Hidden within the magnificent snow-capped Andes a few hours north of Cuzco is the small Quechuan community of Cuncani . It’s the starting point for the Lares trek—an amazing three-day hike through the mountains and communities surrounding the Sacred Valley with views of the snow-capped Cordillera de Vilcanota range.

The Lares Valley lies in the east of the Urupampa mountain range, traversing part of the Sacred Valley—the centre of an empire that from the 1200s stretched out from Cuzco to conquer a large swathe of pre-Columbian South America. Before the Spanish conquistadores destroyed the Inca dynasty in the 1500s, the Incas governed a territory the size of Western Europe.

As part of the Brand Team, G Adventures photographer and art director Leonardo Tamburri has had the opportunity to shoot some of the world’s most intriguing destinations. With this photo essay, Tamburri moves through the Lares Valley, not only to capture its unique landscapes, but to offer his insight into this remote and rarely visited region.

Trekkers walking up an inclide.

After a short drive from Ollantaytambo, we started out. The Lares Trek all the advantages of the Inca Trail—breathtaking mountain scenery and the legacy of the ancient Incas—but fewer trekkers. It seems that Lares is far enough away from the crowds that it has changed little since the days of Empire.

Cuncani valley.

In order to tackle the first steep inclines and owing to the altitude, we kept to a slow pace. As we trekked, I began to get a sense of how far away from everything we truly were. The views were magnificent as we started weaving along the Cuncani valley.

Quencapata village.

Around mid-day, we made it to Quencapata and stopped for lunch—a hearty soup. The sky was so clear and the sun so warm that we felt comfortable enough to be out in short sleeves.

camp near Kuyoc.

We camped overnight near Kuyoc. G Adventures and Planeterra work closely with nearby communities, who’ve never formally enjoyed the benefits of hosting campers in the Lares Valley. Travellers enjoy flush toilets with biodigestion system, solar showers, and the region’s first solid waste management system, while the local communities can enjoy regular access to a steady market of travellers. This photograph was taken in the morning in the crisp mountain air right after sunrise. Sunrise at altitude is like no other. Your new day begins before anybody else’s as the sky lights up over the valleys below.

Llama crossing a mountain stream.

We broke down camp and started walking. Llamas were the only living things we saw that morning. These cameloids played an important role in Inca culture—and still do in nearby communities today. They were the primary transportation source for the Empire, which had a vast mountain road system but no wheels.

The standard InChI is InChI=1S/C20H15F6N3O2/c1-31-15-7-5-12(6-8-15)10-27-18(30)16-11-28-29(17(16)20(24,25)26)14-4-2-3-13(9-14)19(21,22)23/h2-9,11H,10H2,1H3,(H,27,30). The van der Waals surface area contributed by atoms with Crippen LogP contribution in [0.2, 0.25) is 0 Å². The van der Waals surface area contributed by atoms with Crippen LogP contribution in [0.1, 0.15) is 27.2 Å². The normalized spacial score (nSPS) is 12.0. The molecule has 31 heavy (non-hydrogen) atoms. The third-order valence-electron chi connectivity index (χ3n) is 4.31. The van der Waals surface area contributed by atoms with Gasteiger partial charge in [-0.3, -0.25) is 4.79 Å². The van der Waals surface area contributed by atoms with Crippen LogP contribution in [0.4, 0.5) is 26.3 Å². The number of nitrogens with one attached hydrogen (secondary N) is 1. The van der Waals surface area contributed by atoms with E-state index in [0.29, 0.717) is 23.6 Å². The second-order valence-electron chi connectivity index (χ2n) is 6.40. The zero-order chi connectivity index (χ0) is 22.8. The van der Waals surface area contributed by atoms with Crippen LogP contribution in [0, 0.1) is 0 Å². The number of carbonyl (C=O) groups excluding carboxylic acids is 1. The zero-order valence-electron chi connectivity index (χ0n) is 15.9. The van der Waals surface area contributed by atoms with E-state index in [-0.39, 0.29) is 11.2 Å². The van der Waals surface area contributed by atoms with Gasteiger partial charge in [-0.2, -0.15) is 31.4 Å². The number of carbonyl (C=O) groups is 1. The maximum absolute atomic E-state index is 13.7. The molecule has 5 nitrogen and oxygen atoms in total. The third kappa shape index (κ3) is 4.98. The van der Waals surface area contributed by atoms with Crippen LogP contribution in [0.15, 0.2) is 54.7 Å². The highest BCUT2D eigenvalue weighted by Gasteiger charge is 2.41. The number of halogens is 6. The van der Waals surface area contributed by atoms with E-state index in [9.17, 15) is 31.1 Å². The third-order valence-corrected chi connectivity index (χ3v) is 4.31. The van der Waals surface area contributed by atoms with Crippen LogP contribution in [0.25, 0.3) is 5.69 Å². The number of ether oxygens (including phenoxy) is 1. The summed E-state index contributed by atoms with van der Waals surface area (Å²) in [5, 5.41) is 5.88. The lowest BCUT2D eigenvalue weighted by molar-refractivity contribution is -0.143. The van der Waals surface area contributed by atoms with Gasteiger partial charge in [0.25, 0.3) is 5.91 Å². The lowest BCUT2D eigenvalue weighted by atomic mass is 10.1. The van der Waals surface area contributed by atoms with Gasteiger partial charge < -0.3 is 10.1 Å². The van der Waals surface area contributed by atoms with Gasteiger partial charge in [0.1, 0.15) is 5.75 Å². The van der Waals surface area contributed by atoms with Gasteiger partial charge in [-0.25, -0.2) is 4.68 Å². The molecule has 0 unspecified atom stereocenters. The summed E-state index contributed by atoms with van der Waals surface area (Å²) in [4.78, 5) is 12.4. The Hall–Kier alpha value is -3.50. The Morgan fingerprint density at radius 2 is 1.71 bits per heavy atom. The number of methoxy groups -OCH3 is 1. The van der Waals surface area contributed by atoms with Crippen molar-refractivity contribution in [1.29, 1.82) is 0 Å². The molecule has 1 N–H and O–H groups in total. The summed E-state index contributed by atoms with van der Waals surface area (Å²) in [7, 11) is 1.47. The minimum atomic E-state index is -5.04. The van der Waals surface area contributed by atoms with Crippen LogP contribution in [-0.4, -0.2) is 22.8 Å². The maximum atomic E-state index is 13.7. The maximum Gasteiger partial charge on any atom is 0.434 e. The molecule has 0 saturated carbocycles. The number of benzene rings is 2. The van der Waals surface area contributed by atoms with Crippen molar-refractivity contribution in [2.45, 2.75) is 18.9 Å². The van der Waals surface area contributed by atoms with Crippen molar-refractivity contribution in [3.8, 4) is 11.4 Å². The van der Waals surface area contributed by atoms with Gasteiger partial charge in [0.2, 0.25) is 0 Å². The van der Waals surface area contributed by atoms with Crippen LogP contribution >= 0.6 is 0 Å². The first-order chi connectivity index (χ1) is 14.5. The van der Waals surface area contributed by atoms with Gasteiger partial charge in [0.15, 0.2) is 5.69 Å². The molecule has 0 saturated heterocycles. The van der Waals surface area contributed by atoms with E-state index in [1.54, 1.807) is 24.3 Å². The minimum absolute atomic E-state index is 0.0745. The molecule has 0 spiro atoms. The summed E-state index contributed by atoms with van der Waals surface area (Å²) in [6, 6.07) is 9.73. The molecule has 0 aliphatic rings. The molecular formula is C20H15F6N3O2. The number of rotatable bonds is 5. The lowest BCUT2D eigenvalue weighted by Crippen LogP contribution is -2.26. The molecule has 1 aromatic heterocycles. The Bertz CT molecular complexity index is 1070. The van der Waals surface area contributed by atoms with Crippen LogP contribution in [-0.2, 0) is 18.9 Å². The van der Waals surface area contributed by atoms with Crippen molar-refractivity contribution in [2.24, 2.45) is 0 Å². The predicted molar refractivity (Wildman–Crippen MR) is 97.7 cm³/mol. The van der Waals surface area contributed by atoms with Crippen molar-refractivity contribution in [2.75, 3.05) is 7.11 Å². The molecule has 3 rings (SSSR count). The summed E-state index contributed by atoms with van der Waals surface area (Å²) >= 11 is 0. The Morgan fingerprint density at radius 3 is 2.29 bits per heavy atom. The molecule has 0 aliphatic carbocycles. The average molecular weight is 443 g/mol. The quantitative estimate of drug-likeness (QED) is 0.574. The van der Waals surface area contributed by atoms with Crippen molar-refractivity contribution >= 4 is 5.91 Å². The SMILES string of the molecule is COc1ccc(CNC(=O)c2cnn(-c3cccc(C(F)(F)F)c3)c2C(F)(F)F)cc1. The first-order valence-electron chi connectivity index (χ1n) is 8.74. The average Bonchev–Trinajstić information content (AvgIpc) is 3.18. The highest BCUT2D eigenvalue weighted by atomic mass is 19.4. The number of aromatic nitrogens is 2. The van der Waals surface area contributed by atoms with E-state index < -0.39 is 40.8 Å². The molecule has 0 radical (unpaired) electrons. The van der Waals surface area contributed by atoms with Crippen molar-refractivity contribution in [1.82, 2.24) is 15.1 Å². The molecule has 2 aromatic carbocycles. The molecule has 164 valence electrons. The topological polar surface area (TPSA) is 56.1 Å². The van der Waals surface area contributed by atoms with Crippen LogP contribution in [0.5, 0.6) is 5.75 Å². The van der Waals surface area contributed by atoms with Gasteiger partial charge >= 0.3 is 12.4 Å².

small lake in lares valley.

The scale of the landscape is incomprehensible at first view. I can imagine that even the people that live in the midst of these stark and breathtaking views can never really get used to them—and even those who’ve grown up in the region still have their breath stolen away.

Llama looking out over the mountains.

Of course there were plenty of rests and breaks along the way. Each one afforded an opportunity for a great photograph. Thanks to this llama, you can begin to appreciate the amazing scale of the Andean landscapes.

view of snow-capped peaks.

As we walked along, the trail afforded us great views of the nearby peaks. I noticed the sunlight dancing off the mountain peaks in the distance. In the distance, I noticed the sunlight dancing off the giant snow-capped peaks.

a mule tugs his cart up the path.

It wasn’t until the second day of the trek we started to encounter more locals and their livestock. Here, a mule tugs his cart up the path.

quechuan girl staring into the camera.

Walking uphill for about two hours, we passed farmhouses and fields. The local people, descendants of the Incas, have maintained their traditional way of life, growing an amazing variety of potatoes nearly year-round and using their llamas as transportation and alpacas as food and clothing. This little girl seemed as if she was trying to figure who we where—and what we were doing in her backyard.

quechuan woman weaving on a loom outside.

One of the local women had set up her textile weaving right on this hill. Focused on her work, she didn’t seem to notice us as we hiked by. This isn’t unusual for the Lares Valley, where you’re constantly immersed in scenes of community life—including women working on looms and children heading to school.

trekkers passing the camera.

On the third day, we started descending to the town of Pumahuanca which was markedly easier than the hike in. Here you might catch condors circling effortlessly in the sky.

sunflare through the boots of a trekker.

Whether hiking up or going back down we had fun the whole way. Enjoying more than the views, we really came together as a group.

Getting There

G Adventures offers an amazing three-day trek through the mountains and communities surrounding the Sacred Valley with views of the snow-capped Cordillera de Vilcanota range and ending with a spectacular train ride and guided tour of Machu Picchu. Lace up your hiking boots!

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